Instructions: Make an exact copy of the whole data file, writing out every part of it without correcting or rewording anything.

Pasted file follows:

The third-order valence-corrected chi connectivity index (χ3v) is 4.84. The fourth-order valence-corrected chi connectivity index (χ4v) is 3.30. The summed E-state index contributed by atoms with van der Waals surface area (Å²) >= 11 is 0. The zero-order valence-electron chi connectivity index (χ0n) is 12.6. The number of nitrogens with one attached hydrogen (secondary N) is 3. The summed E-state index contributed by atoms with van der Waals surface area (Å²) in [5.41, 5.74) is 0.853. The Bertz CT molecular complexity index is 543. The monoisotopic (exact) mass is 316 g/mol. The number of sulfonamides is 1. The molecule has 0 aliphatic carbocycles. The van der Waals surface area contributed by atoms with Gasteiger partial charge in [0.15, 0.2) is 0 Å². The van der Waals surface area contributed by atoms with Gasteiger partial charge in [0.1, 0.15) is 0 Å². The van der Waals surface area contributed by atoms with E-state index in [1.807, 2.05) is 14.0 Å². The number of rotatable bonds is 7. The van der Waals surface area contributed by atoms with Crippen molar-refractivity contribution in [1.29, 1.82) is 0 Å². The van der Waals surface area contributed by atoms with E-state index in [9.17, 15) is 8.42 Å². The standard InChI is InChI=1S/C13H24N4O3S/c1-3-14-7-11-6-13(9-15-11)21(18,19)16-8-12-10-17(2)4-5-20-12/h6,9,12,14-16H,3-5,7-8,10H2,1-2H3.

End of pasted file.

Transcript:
The third-order valence-corrected chi connectivity index (χ3v) is 4.84. The fourth-order valence-corrected chi connectivity index (χ4v) is 3.30. The summed E-state index contributed by atoms with van der Waals surface area (Å²) >= 11 is 0. The zero-order valence-electron chi connectivity index (χ0n) is 12.6. The number of nitrogens with one attached hydrogen (secondary N) is 3. The summed E-state index contributed by atoms with van der Waals surface area (Å²) in [5.41, 5.74) is 0.853. The Bertz CT molecular complexity index is 543. The monoisotopic (exact) mass is 316 g/mol. The number of sulfonamides is 1. The molecule has 0 aliphatic carbocycles. The van der Waals surface area contributed by atoms with Gasteiger partial charge in [0.15, 0.2) is 0 Å². The van der Waals surface area contributed by atoms with Gasteiger partial charge in [0.1, 0.15) is 0 Å². The van der Waals surface area contributed by atoms with E-state index in [1.807, 2.05) is 14.0 Å². The number of rotatable bonds is 7. The van der Waals surface area contributed by atoms with Crippen molar-refractivity contribution in [1.29, 1.82) is 0 Å². The van der Waals surface area contributed by atoms with E-state index in [9.17, 15) is 8.42 Å². The standard InChI is InChI=1S/C13H24N4O3S/c1-3-14-7-11-6-13(9-15-11)21(18,19)16-8-12-10-17(2)4-5-20-12/h6,9,12,14-16H,3-5,7-8,10H2,1-2H3.